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This would still seem to be the key.When the FWD fuse is in place the symptoms are gone.
If there's no symptoms with the fuse in, then there's probably torque build-up in the drive train.
When the engine is running with the transmission is in Neutral, the duty cycle signal to the AWD solenoid is held at around 5%, which is very low. At this rate the clutch is probably not capable of transmitting much, if any, torque.
However, when the transmission is changed to a drive gear (D, or R), the duty cycle is raised to approximately 30%; it will go above this depending on driving conditions, but not below.
Normally, 30% should be sufficient to transfer power to the rear, but not be enough to lock the clutch. In other words, at the 30% duty ratio, the clutch will allow some slippage. This is necessary to accommodate steering corrections, bumps, and tight turning, where the front and rear drives turn at different rates.
If there's a "kick" when the gear lever is subsequently moved from D to N, then that could be the release of torque build up as the clutch duty cycle reverts to 5% and the clutch disengages.
The pressure on the clutch is controlled by the AWD duty solenoid in concert with the AWD transfer valve. The solenoid, which is pulsed by the duty cycle signal, directs hydraulic pilot pressure to the transfer valve. The pilot pressure operates the transfer valve which controls line pressure to the clutch. The transfer valve or solenoid could be defective such that either tends to over-respond at the 30% duty cycle rate, maintaining more pressure on the clutch than there should be.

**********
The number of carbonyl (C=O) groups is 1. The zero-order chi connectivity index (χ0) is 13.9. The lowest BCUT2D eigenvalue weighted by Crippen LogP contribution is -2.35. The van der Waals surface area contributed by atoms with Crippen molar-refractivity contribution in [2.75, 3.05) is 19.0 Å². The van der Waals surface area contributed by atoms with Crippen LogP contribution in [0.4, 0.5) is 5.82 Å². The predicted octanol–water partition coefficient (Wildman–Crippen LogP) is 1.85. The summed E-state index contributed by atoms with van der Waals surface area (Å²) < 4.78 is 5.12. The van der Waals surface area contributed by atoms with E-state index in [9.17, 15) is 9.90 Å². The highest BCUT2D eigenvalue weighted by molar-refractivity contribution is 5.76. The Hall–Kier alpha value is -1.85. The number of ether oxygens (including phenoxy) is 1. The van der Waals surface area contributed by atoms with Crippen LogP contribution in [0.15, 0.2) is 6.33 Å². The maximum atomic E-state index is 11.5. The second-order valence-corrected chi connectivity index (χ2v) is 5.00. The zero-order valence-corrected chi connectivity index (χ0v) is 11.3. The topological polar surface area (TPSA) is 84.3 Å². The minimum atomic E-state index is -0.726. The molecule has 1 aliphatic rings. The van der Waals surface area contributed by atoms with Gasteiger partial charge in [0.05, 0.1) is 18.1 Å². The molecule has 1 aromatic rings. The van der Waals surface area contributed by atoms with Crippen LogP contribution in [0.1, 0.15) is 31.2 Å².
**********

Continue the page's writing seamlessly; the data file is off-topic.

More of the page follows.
The test for this would be to measure the hydraulic pressure to the transfer clutch at different duty cycle rates. The FSM has the specs, and there's a port on the side of the extension case specifically for this.
I don't have the details for the 2005 4EAT, but I've attached the pressure test page from the 2007 4-speed to provide an idea. The specs might be somewhat different for 2005, but it gives an idea of what to expect. If the readings are significantly higher at lower duty ratios, a faulty solenoid or transfer valve could well be the problem.
If this is the problem, then it seems to me there should also be torque bind symptoms when turning in a tight circle, and I can't explain why that doesn't seem to be the case. Nevertheless, it would probably be worthwhile to better establish if there's incorrect pressure on the clutch before jumping to disassemble the transmission or valve body.
I understand the solenoids in the valve body of the later Phase II 4EAT, including the AWD solenoid, cannot be changed individually. But perhaps someone has found a way.
p.s. when was the last time the ATF was replaced? Did you try draining and filling the fluid a few times to clear the original torque bind symptoms?
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